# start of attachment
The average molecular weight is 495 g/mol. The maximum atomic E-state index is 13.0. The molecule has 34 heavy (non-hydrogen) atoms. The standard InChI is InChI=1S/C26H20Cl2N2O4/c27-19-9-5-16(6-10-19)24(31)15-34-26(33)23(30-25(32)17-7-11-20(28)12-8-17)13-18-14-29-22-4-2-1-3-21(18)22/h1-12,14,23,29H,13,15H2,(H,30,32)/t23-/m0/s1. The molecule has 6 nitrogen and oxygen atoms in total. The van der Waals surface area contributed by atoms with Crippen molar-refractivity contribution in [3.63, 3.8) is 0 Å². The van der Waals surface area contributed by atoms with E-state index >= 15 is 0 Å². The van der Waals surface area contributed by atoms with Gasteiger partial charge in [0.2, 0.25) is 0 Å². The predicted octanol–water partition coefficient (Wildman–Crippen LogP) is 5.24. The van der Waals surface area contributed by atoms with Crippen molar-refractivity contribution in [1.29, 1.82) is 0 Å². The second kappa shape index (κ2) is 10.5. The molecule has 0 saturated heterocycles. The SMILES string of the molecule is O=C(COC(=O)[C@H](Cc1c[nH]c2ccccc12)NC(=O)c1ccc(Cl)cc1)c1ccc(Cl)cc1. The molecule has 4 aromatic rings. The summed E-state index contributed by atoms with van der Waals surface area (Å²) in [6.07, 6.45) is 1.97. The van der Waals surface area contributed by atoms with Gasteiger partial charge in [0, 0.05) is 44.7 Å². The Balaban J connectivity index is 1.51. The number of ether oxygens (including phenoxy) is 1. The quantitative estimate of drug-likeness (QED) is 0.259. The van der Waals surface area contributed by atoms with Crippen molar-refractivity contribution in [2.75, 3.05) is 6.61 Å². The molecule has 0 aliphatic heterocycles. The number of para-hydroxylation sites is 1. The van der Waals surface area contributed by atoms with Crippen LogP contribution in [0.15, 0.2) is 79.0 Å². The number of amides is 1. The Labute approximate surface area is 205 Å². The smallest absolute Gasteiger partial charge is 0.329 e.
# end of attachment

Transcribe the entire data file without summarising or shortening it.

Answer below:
The average molecular weight is 495 g/mol. The maximum atomic E-state index is 13.0. The molecule has 34 heavy (non-hydrogen) atoms. The standard InChI is InChI=1S/C26H20Cl2N2O4/c27-19-9-5-16(6-10-19)24(31)15-34-26(33)23(30-25(32)17-7-11-20(28)12-8-17)13-18-14-29-22-4-2-1-3-21(18)22/h1-12,14,23,29H,13,15H2,(H,30,32)/t23-/m0/s1. The molecule has 6 nitrogen and oxygen atoms in total. The van der Waals surface area contributed by atoms with Crippen molar-refractivity contribution in [3.63, 3.8) is 0 Å². The van der Waals surface area contributed by atoms with E-state index >= 15 is 0 Å². The van der Waals surface area contributed by atoms with Gasteiger partial charge in [0.2, 0.25) is 0 Å². The predicted octanol–water partition coefficient (Wildman–Crippen LogP) is 5.24. The van der Waals surface area contributed by atoms with Crippen molar-refractivity contribution in [1.29, 1.82) is 0 Å². The second kappa shape index (κ2) is 10.5. The molecule has 0 saturated heterocycles. The SMILES string of the molecule is O=C(COC(=O)[C@H](Cc1c[nH]c2ccccc12)NC(=O)c1ccc(Cl)cc1)c1ccc(Cl)cc1. The molecule has 4 aromatic rings. The summed E-state index contributed by atoms with van der Waals surface area (Å²) in [6.07, 6.45) is 1.97. The van der Waals surface area contributed by atoms with Gasteiger partial charge in [0, 0.05) is 44.7 Å². The Balaban J connectivity index is 1.51. The number of ether oxygens (including phenoxy) is 1. The quantitative estimate of drug-likeness (QED) is 0.259. The van der Waals surface area contributed by atoms with Crippen molar-refractivity contribution in [2.75, 3.05) is 6.61 Å². The molecule has 0 aliphatic heterocycles. The number of para-hydroxylation sites is 1. The van der Waals surface area contributed by atoms with Crippen LogP contribution in [0.15, 0.2) is 79.0 Å². The number of amides is 1. The Labute approximate surface area is 205 Å². The smallest absolute Gasteiger partial charge is 0.329 e.